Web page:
The most famous royal broadcast?
Almost three quarters of a century ago on 11 December 1936, another annus horribilis came to a crashing end with that most famous of royal broadcasts – the abdication speech of Edward VIII. What with Colin Firth’s purportedly Oscar-winning role as George VI (in The King’s Speech) due for release early next year, there is suddenly a lot of interest in the voice of kingship, and more interestingly the psychological gap between the royal and the human.
And Edward’s speech marks a key moment here. It was not only the most listened to broadcast of the decade, but also a royal broadcast message that completely broke the mould. Up to then, royal broadcasts had been slow measured salutations – beginning with the words that Rudyard Kipling wrote for George V in the first ever Christmas message ("I speak now from my home and from my heart to you all."…).
Edward’s initial draft of his famous speech was in fact written some days earlier on Thursday 3 December, a fact not known until the publication of the Duke of Windsor’s memoirs in 1951. He proposed to the Prime Minister Stanley Baldwin, and to Sir John Reith, Director-General of the BBC, that he should speak directly to the nation (and ‘the Dominions’), seeking to explain his motives and then leave the people to decide…
This direct appeal proved too much for the government of the day. Baldwin thought it unconstitutional and would in fact divide the nation, muttering about a ‘coup d’etat’. So it sat in amber for a further week, until it was re-framed once the momentous decision had been made.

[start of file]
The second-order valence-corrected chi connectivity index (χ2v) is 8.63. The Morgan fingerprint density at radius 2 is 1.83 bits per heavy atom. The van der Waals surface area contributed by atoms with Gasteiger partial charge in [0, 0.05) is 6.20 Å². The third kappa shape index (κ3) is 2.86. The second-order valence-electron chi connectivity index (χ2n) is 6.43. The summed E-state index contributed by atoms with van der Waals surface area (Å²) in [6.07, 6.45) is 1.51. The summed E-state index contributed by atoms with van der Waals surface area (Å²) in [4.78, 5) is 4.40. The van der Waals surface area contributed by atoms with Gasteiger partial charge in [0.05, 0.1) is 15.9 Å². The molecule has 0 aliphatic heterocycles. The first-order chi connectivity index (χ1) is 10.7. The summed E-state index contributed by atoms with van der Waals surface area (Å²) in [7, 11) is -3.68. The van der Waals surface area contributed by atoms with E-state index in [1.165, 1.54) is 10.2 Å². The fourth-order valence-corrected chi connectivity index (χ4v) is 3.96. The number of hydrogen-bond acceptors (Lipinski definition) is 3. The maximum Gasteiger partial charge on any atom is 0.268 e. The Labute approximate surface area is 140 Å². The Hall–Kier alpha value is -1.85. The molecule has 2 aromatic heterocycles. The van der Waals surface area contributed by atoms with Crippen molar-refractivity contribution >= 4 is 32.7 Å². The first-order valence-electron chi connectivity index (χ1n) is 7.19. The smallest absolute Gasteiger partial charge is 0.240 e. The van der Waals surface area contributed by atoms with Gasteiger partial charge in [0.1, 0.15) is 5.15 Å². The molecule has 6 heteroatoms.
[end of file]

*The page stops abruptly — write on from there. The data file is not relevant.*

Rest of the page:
Many of the famous phrases from the final speech were already there, however. He had ‘found it impossible to carry the heavy burdens of responsibility and to discharge my duties as King as I would wish to do without the help and support of the woman I love’; the ‘other person most nearly concerned’ had ‘tried up to the last to persuade me to take a different course’; he had made his decision ‘upon a single thought of what would in the end be best for all’.
Men and woman wept as they heard it, Churchill is reported to have had tears in his eyes after reading it (he also made a few final tweaks to it at the King’s request).
Audiences would have to wait many decades more - before they would hear such personal emotion expressed so directly in a broadcast by a member of the royal family.
Robert Seatter is Head of BBC History
The BBC Archive website remembers the abdication and the short reign of Edward VIII with a new archive collection.
On this website you can listen to the abdication speech and hear the moment history changed. Also released are some of the speeches Edward made when he was Prince, which give a fascinating hint of what he might have done if he had stayed on the throne. Among the television programmes you can watch is a 1970 interview with the Duke and Duchess of Windsor. You can even read an extract from John Reith's diary in which he explains what it was like to be in the room with the King as he told the world that he was giving up the throne.